“I started to open the court and play my style, and I served well today. Everything went pretty much my way,” added Halep who showed no fitness concerns after carrying a painful ankle throughout the tournament.
She moved smoothly and freely throughout and will be glad to have got off court so quickly. The Romanian had confessed to be “aching everywhere” after being taken to 15-13 in the third set of a marathon third-round match against Lauren Davis.
Pliskova was the top-rated server on the WTA Tour in 2017 but it took her until the sixth game of the second set to record her first ace.
A second followed on the next point but the match was already gone and Halep moved into her an enticing clash against former number one Kerber.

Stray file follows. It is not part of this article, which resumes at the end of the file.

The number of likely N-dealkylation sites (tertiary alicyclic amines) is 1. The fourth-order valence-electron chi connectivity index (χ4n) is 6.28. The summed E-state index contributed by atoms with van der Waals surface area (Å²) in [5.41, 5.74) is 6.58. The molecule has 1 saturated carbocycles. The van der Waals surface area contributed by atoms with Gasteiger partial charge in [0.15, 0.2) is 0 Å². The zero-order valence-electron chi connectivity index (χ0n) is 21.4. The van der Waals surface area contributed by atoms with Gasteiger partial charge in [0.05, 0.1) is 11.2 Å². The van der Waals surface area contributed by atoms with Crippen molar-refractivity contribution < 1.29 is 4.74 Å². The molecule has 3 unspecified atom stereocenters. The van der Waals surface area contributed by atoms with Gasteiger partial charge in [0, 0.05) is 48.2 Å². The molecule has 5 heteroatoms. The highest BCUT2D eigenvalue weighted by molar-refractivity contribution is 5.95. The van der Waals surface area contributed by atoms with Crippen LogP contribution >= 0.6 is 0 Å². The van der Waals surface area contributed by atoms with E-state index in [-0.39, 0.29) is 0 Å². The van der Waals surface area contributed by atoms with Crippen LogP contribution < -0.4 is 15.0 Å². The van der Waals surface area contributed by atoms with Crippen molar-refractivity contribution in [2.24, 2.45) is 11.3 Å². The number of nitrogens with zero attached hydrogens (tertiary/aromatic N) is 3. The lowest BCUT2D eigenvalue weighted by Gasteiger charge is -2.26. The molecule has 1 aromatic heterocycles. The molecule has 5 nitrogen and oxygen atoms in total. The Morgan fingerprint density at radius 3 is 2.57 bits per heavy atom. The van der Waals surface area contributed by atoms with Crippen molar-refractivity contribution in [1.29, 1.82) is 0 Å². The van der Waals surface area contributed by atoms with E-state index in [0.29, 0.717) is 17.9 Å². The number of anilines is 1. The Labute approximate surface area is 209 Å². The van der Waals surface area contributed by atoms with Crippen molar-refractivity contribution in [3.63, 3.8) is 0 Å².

Kerber, seeded 21, is in form and will return to the world’s top 10 on the back of a 14-match winning streak in Australia.
Earlier, the German enjoyed a similarly dominant romp past last year’s US Open finalist Madison Keys 6-1, 6-2.
“For sure Kerber is going to be different,” said Halep.
“She’s moving pretty well and returning the ball very strong and many in the court.
“I have to be ready in my legs and be calm. I have to dominate the match and try to finish the point. Just try to play my best.”


London clash between Al-Hilal and Al-Ittihad a chance to showcase Saudi football to the world, says SAFF

Updated 16 August 2018
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London clash between Al-Hilal and Al-Ittihad a chance to showcase Saudi football to the world, says SAFF